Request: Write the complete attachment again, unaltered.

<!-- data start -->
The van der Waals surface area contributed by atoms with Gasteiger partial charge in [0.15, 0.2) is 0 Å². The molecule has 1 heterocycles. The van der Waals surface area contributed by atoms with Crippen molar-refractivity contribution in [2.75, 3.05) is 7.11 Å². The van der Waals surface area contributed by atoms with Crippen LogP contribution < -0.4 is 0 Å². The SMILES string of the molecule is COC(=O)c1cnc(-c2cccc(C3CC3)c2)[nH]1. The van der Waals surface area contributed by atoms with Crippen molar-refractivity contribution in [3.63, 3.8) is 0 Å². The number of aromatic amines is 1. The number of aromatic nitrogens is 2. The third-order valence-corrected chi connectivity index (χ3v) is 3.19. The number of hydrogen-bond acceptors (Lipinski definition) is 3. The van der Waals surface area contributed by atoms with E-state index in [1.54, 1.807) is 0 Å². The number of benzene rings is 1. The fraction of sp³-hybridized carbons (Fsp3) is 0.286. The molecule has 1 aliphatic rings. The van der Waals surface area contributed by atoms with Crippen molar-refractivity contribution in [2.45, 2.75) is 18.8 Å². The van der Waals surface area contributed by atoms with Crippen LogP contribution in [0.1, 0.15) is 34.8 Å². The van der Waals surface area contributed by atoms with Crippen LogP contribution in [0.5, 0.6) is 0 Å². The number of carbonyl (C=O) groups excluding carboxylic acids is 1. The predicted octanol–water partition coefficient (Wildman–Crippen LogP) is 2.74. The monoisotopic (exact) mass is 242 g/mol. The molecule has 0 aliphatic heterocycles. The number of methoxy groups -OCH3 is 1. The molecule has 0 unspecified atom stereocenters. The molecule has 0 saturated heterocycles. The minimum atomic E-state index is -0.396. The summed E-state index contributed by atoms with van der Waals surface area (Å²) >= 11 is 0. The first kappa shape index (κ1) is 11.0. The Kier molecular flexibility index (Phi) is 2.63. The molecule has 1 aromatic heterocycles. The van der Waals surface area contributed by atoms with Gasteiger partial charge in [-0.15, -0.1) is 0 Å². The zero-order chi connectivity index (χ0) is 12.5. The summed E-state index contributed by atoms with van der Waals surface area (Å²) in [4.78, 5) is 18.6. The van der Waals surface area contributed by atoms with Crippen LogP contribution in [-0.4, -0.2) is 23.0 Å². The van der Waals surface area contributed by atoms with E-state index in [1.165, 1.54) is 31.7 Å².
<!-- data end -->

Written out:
The van der Waals surface area contributed by atoms with Gasteiger partial charge in [0.15, 0.2) is 0 Å². The molecule has 1 heterocycles. The van der Waals surface area contributed by atoms with Crippen molar-refractivity contribution in [2.75, 3.05) is 7.11 Å². The van der Waals surface area contributed by atoms with Crippen LogP contribution < -0.4 is 0 Å². The SMILES string of the molecule is COC(=O)c1cnc(-c2cccc(C3CC3)c2)[nH]1. The van der Waals surface area contributed by atoms with Crippen molar-refractivity contribution in [3.63, 3.8) is 0 Å². The number of aromatic amines is 1. The number of aromatic nitrogens is 2. The third-order valence-corrected chi connectivity index (χ3v) is 3.19. The number of hydrogen-bond acceptors (Lipinski definition) is 3. The van der Waals surface area contributed by atoms with E-state index in [1.54, 1.807) is 0 Å². The number of benzene rings is 1. The fraction of sp³-hybridized carbons (Fsp3) is 0.286. The molecule has 1 aliphatic rings. The van der Waals surface area contributed by atoms with Crippen molar-refractivity contribution in [2.45, 2.75) is 18.8 Å². The van der Waals surface area contributed by atoms with Crippen LogP contribution in [0.1, 0.15) is 34.8 Å². The van der Waals surface area contributed by atoms with Crippen LogP contribution in [0.5, 0.6) is 0 Å². The number of carbonyl (C=O) groups excluding carboxylic acids is 1. The predicted octanol–water partition coefficient (Wildman–Crippen LogP) is 2.74. The monoisotopic (exact) mass is 242 g/mol. The molecule has 0 aliphatic heterocycles. The number of methoxy groups -OCH3 is 1. The molecule has 0 unspecified atom stereocenters. The molecule has 0 saturated heterocycles. The minimum atomic E-state index is -0.396. The summed E-state index contributed by atoms with van der Waals surface area (Å²) >= 11 is 0. The first kappa shape index (κ1) is 11.0. The Kier molecular flexibility index (Phi) is 2.63. The molecule has 1 aromatic heterocycles. The van der Waals surface area contributed by atoms with Gasteiger partial charge in [-0.15, -0.1) is 0 Å². The zero-order chi connectivity index (χ0) is 12.5. The summed E-state index contributed by atoms with van der Waals surface area (Å²) in [4.78, 5) is 18.6. The van der Waals surface area contributed by atoms with Crippen LogP contribution in [-0.4, -0.2) is 23.0 Å². The van der Waals surface area contributed by atoms with E-state index in [1.165, 1.54) is 31.7 Å².